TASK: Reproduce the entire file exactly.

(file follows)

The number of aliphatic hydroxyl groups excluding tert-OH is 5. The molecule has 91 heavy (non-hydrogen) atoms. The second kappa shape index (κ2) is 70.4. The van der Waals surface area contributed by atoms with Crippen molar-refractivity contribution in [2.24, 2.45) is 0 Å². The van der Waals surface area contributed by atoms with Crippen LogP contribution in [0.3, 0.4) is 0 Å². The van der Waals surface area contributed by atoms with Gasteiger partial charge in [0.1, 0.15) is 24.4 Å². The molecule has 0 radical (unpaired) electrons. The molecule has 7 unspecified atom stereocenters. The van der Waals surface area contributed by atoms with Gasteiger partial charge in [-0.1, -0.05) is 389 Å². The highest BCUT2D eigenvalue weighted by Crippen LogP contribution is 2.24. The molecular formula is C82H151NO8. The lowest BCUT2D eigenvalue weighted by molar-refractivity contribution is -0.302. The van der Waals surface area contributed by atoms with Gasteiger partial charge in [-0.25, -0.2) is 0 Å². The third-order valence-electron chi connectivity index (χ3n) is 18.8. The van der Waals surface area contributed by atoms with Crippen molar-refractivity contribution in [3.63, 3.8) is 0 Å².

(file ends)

The number of aliphatic hydroxyl groups excluding tert-OH is 5. The molecule has 91 heavy (non-hydrogen) atoms. The second kappa shape index (κ2) is 70.4. The van der Waals surface area contributed by atoms with Crippen molar-refractivity contribution in [2.24, 2.45) is 0 Å². The van der Waals surface area contributed by atoms with Crippen LogP contribution in [0.3, 0.4) is 0 Å². The van der Waals surface area contributed by atoms with Gasteiger partial charge in [0.1, 0.15) is 24.4 Å². The molecule has 0 radical (unpaired) electrons. The molecule has 7 unspecified atom stereocenters. The van der Waals surface area contributed by atoms with Gasteiger partial charge in [-0.1, -0.05) is 389 Å². The highest BCUT2D eigenvalue weighted by Crippen LogP contribution is 2.24. The molecular formula is C82H151NO8. The lowest BCUT2D eigenvalue weighted by molar-refractivity contribution is -0.302. The van der Waals surface area contributed by atoms with Gasteiger partial charge in [-0.25, -0.2) is 0 Å². The third-order valence-electron chi connectivity index (χ3n) is 18.8. The van der Waals surface area contributed by atoms with Crippen molar-refractivity contribution in [3.63, 3.8) is 0 Å².